Brandon Paul says all he wanted to do is cut down a tree at his new home so he could relocated his fence line and recover three feet of his backyard. But the tree service he hired was in for a shocking surprise when they started grinding the stump.
“I felt it through my whole body to where it actually scared me and made me a little shaky,” said Coast to Coast Tree Service owner Kenny DeMello. “I mean I was startled and I was happy to be alive that I didn’t get electrocuted.”
DeMello believes the trouble was caused by electrical current leaking from a nearby Duke Energy transformer that services underground power likes for Paul and his neighbors. The transformer is slightly tilted, as if the trees roots have moved it, but DeMello says repeated calls to Duke Energy by himself and the homeowners haven’t triggered any action by Duke.
“I’ve talked to them several times on the phone and they’ve given me the runaround a couple times,” said DeMello. “They pretty much just want it left alone,” said Paul.
After 8 On Your Side got involved Duke did send out workers twice to look at the equipment but haven’t committed to any repairs. A supervisor plans to return Wednesday to meet with the homeowner.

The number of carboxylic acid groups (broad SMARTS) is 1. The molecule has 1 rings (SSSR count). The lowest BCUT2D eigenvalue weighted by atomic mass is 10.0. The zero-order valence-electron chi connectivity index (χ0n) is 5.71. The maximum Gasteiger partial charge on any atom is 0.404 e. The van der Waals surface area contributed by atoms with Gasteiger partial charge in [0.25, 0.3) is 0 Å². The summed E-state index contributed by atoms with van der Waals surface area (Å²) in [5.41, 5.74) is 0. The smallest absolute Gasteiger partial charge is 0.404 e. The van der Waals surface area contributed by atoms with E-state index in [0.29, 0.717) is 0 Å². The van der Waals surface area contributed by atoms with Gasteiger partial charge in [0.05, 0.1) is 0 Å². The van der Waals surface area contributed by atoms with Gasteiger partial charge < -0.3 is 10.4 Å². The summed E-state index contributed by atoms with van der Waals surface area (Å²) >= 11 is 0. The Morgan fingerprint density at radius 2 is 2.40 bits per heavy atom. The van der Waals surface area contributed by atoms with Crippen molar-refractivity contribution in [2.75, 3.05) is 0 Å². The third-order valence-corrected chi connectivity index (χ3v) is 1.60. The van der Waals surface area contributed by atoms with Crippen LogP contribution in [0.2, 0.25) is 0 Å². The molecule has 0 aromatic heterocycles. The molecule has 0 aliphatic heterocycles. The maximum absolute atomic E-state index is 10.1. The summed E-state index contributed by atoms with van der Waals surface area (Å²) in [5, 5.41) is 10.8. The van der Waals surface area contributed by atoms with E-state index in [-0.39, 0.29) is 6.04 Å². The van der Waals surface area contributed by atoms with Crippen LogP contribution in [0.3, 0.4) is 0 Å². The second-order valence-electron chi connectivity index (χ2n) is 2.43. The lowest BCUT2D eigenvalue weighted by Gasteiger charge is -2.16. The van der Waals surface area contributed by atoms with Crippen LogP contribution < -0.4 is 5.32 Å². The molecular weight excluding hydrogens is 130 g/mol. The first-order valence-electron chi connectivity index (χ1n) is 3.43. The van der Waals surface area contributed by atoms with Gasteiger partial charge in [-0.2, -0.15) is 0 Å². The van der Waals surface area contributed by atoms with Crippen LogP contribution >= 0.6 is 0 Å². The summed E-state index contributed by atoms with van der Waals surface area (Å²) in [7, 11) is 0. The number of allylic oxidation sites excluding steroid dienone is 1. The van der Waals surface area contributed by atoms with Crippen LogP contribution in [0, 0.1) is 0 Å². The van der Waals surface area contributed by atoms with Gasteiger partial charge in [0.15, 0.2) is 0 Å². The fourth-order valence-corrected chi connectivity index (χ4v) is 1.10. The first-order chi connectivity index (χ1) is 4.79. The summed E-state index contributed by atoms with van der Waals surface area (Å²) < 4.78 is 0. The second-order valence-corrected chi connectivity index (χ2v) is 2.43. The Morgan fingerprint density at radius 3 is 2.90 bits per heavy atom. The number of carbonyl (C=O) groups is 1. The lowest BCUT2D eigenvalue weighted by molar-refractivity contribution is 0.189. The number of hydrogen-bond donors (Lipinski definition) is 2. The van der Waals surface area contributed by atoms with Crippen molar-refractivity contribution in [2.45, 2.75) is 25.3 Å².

Late Monday Duke spokeswoman Peveeta Persaud told 8 On Your Side that “pretests” have not shown any indication of current leaking into the stump but a supervisor will do the tests again Wednesday during that planned meeting with the homeowner.
Peveeta says Duke might be able to de-energize transformer as an extra precaution if the tree trimming company comes back to finish the stump grinding but there may be a charge for that service. Neighbors who would also lose power would have to get advance notice of the temporary outage.
Meanwhile, one electrical consultant who used to worker for Florida Power before it became Progress Energy and later Duke Energy, says the believes–based on the tree trimmer’s unequivocal claim of a shock–that Duke needs to address the problem.
“Absolutely correct,” said Mike Hanley. “That’s why I’m very puzzled that they’re not doing everything they can to get out there and get this thing take care of.”
Hanley says if it were his backyard he’d insist on Duke fixing the transformer. He says the homeowner can ask also for a “hold harmless” letter that places any liability for shock hazards back on Duke, or file a complaint with the Public Service Commission.
Hanley says power companies generally abhor consumer complaints to the PSC because enough of them can cost the companies a fortune in rate hikes. “I can show them exactly how to do it and it would take about ten minutes,” Hanley said.
Paul says he’s not trying to create a fuss but just wants to feel safe in his own backyard and can’t install his fence along the property line until the stump is gone. “It just seems like a big possibility for somebody to get hurt,” Paul said.